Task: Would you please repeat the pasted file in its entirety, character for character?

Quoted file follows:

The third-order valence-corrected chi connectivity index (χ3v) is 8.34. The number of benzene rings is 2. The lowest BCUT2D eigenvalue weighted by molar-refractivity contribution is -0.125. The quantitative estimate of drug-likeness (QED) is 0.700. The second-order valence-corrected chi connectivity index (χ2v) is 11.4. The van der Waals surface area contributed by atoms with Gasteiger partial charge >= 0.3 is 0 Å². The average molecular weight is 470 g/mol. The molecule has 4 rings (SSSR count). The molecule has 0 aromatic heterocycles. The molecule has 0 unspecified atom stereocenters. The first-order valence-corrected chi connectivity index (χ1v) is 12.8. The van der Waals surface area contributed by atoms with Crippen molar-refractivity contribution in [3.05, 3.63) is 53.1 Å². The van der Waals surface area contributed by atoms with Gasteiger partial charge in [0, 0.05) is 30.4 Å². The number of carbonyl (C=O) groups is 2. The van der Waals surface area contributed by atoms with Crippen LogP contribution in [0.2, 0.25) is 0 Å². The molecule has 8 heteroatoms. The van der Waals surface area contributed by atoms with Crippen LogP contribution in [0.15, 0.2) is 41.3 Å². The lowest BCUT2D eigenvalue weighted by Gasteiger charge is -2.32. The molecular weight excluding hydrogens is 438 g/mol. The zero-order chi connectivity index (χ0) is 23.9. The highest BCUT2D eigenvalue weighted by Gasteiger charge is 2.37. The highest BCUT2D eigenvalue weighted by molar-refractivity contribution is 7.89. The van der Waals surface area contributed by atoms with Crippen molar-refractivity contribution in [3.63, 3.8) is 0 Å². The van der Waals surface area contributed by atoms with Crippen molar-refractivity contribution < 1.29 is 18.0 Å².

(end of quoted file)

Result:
The third-order valence-corrected chi connectivity index (χ3v) is 8.34. The number of benzene rings is 2. The lowest BCUT2D eigenvalue weighted by molar-refractivity contribution is -0.125. The quantitative estimate of drug-likeness (QED) is 0.700. The second-order valence-corrected chi connectivity index (χ2v) is 11.4. The van der Waals surface area contributed by atoms with Gasteiger partial charge >= 0.3 is 0 Å². The average molecular weight is 470 g/mol. The molecule has 4 rings (SSSR count). The molecule has 0 aromatic heterocycles. The molecule has 0 unspecified atom stereocenters. The first-order valence-corrected chi connectivity index (χ1v) is 12.8. The van der Waals surface area contributed by atoms with Crippen molar-refractivity contribution in [3.05, 3.63) is 53.1 Å². The van der Waals surface area contributed by atoms with Gasteiger partial charge in [0, 0.05) is 30.4 Å². The number of carbonyl (C=O) groups is 2. The van der Waals surface area contributed by atoms with Crippen LogP contribution in [0.2, 0.25) is 0 Å². The molecule has 8 heteroatoms. The van der Waals surface area contributed by atoms with Crippen LogP contribution in [0.15, 0.2) is 41.3 Å². The lowest BCUT2D eigenvalue weighted by Gasteiger charge is -2.32. The molecular weight excluding hydrogens is 438 g/mol. The zero-order chi connectivity index (χ0) is 23.9. The highest BCUT2D eigenvalue weighted by Gasteiger charge is 2.37. The highest BCUT2D eigenvalue weighted by molar-refractivity contribution is 7.89. The van der Waals surface area contributed by atoms with Crippen molar-refractivity contribution in [3.63, 3.8) is 0 Å². The van der Waals surface area contributed by atoms with Crippen molar-refractivity contribution < 1.29 is 18.0 Å².